In May of 1868, General John A. Logan proclaimed the first Decoration Day. Five thousand participants lay flowers on the graves of more than 20,000 fallen Union and Confederate soldiers in Arlington Cemetery to acknowledge their ultimate sacrifice. Since World War I, Memorial Day has honored the lives and deaths of all American service people. In 1971, the last Monday in May was declared an official national holiday.
Today Memorial Day signals the unofficial beginning of summer, with a three-day weekend, backyard barbecues, and a big sale down at the Big Box stores. Often there’s a parade. Some would say that’s fine, that living free and well is the legacy of those who died in service of preserving that good life. But while we are flipping hamburgers and battling holiday traffic, let’s take a moment to remember why there is a Memorial Day and what it truly means, particularly to our living Veterans.
While it is always appropriate to thank our Veterans for their service to our country, many service people will defer the honor to their fallen brothers and sisters on Memorial Day. The fact is, most Veterans suffered the loss of fellow service people, people whom they knew and were close to in time of war. Their stories of loss are personal. Memorial Day is an excellent opportunity to listen to some of these stories, and honor the memories of real individuals who are missed by the men and women who served with them shoulder to shoulder.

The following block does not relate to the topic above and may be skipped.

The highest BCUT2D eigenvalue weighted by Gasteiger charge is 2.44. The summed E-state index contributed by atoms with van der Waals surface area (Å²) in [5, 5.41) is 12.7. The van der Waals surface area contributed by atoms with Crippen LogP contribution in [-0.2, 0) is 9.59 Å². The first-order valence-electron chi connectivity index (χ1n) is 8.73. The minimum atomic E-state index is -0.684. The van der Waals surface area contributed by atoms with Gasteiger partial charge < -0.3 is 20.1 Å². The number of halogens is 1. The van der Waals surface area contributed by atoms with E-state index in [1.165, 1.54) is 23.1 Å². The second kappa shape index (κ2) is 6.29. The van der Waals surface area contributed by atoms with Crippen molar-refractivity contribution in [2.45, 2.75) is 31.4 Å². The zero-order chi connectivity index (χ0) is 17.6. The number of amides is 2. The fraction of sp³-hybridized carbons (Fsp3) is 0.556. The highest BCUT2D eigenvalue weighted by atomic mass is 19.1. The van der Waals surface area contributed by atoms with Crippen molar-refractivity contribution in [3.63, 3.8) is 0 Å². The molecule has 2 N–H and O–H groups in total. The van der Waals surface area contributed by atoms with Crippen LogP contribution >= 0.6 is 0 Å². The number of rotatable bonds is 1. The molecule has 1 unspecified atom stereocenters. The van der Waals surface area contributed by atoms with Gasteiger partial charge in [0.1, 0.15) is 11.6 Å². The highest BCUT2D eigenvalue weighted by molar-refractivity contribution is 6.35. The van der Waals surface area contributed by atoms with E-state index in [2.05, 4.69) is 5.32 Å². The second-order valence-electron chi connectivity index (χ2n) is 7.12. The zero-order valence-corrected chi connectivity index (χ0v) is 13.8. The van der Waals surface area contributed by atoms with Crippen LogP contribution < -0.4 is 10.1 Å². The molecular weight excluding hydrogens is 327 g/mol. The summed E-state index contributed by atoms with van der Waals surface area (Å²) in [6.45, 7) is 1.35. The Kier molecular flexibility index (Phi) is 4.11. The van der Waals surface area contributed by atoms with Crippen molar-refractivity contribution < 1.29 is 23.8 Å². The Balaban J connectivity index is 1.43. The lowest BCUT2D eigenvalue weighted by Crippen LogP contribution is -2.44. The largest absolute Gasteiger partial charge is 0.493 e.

RED POPPIES AND POETRY
In 1915, Moina Michael wrote a poem that reads:
We cherish too, the Poppy red
That grows on fields where valor led
It seems to signal to the skies
That blood of heroes never dies.
Michael started the trend of crafting artificial poppies and selling then to raise money for service people in need. The movement spread to Europe where poppies were sold to benefit war orphans in France and Belgium. A beautiful red three-cent stamp was produced by the US Post Office in 1948 to honor Michael’s contribution to Veteran wellbeing.
REMEMBER TO REMEMBER
There’s a lot we can do to honor our fallen and living Veterans on Memorial Day. Consider the following gestures this coming day of remembrance:
- Spend some time with a Veteran, and be open to their story
- Visit a local cemetery and decorate service people’s graves with flowers, wreaths, or flags
- Fly the American flag at half-staff until noon on Memorial Day
- Wherever you are, participate in the National Moment of Remembrance at three o’clock local time
It couldn’t hurt to grill up a hot dog or offer a nice slice of watermelon to a local Veteran. Just remember that this day has deep and personal meaning for many, and indeed, for all of us. As a former US President said in a Memorial Day Speech at Arlington Cemetery, “Peace is a fragile thing that needs constant vigilance.” Let us take time to remember those who have fought for peace this Memorial Day.
Contact the Senior Living Management community nearest you to find local events and celebrations which help us honor our veterans.